Kevin Dunagan, Robert E. Lee High School, Tyler, Texas.
The Merchant of Venice
What's On for Today and Why
Students will work in groups to write and stage an unwritten scene from the play—a scene following Shylock after his disappearance from the courtroom in 4.1.
This lesson will take at least two class periods, one to prepare and one to present.
What You Need
Folger edition of The Merchant of Venice
Available in Folger print edition and Folger Digital Texts
Scene Planning Worksheet
What To Do
1. Begin by asking students to speculate about what they believe Shylock might have done after the courtroom scene, where he might have gone, and what ultimately became of him. Ask students to do this alone and write their speculations in their journals.
2. Divide your class into groups and explain their assignment: to script, rehearse, and perform a scene showing what might have happened to Shylock after he left the courtroom in 4.1. Provide them with the attached handout detailing the steps they will need to follow. They will need to select from their group someone to be the lead scriptwriter, director, set designer, prop handler, costume designer, and techie; the rest of the students will serve as actors. Some students may need to take on more than one role.
3. Allow students the rest of the period to share their journal entries; reach consensus on the setting, action, and characters for their scene; select roles; and fill out the worksheet. If possible, set up rehearsal times for students to practice their scene in your school's theater and stage the scenes there on your performance day.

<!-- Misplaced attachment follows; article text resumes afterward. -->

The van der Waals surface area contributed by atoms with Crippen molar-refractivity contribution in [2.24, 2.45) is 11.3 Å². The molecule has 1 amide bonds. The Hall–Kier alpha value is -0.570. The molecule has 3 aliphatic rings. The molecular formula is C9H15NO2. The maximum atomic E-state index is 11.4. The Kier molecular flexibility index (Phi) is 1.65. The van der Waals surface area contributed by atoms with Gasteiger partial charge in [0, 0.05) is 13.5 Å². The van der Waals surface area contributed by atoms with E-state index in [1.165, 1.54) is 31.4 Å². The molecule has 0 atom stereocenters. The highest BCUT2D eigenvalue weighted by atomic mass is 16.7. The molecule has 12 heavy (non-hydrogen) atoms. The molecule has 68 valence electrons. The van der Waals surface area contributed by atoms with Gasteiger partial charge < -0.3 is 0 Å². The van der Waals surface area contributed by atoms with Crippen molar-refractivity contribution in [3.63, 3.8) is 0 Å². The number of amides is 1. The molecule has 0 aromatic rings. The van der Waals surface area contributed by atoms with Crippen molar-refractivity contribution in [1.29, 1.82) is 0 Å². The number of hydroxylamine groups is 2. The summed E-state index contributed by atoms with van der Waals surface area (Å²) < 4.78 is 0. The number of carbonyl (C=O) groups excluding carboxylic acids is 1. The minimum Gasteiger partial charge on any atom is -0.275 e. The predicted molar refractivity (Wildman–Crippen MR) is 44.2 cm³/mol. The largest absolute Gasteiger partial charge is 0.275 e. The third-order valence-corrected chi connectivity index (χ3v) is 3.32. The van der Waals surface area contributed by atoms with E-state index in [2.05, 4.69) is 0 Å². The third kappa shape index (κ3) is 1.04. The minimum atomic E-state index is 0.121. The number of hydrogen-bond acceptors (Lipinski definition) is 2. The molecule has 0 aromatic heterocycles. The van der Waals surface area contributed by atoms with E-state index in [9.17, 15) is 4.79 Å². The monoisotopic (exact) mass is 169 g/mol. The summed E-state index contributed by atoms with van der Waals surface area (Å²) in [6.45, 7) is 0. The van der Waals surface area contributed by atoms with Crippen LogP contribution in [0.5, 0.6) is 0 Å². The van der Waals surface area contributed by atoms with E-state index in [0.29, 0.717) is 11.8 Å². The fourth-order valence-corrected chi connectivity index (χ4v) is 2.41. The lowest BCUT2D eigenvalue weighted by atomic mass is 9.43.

4. End class by setting a performance day and time. This should be after students have completed reading the play.
5. Have the groups perform their scenes for each other. Get the class to give feedback after each scene. What did they find to be effective? How did it help make the courtroom scene more significant? How did it highlight the attitude of the other characters toward Shylock?
6. Conclude the class by having students compare and contrast their scenes. How do they help the students better understand Shylock, the other characters in the play, the ideology behind those characters' actions, and the gravity of what they do to Shylock?
How Did It Go?
Did students demonstrate an understanding of what happens to Shylock in the courtroom scene? Were they able to create a believable dramatization that demonstrated an understanding of the text and its historical context? Did they perform their scene believably and effectively?
If you used this lesson, we would like to hear how it went and about any adaptations you made to suit the needs of YOUR students.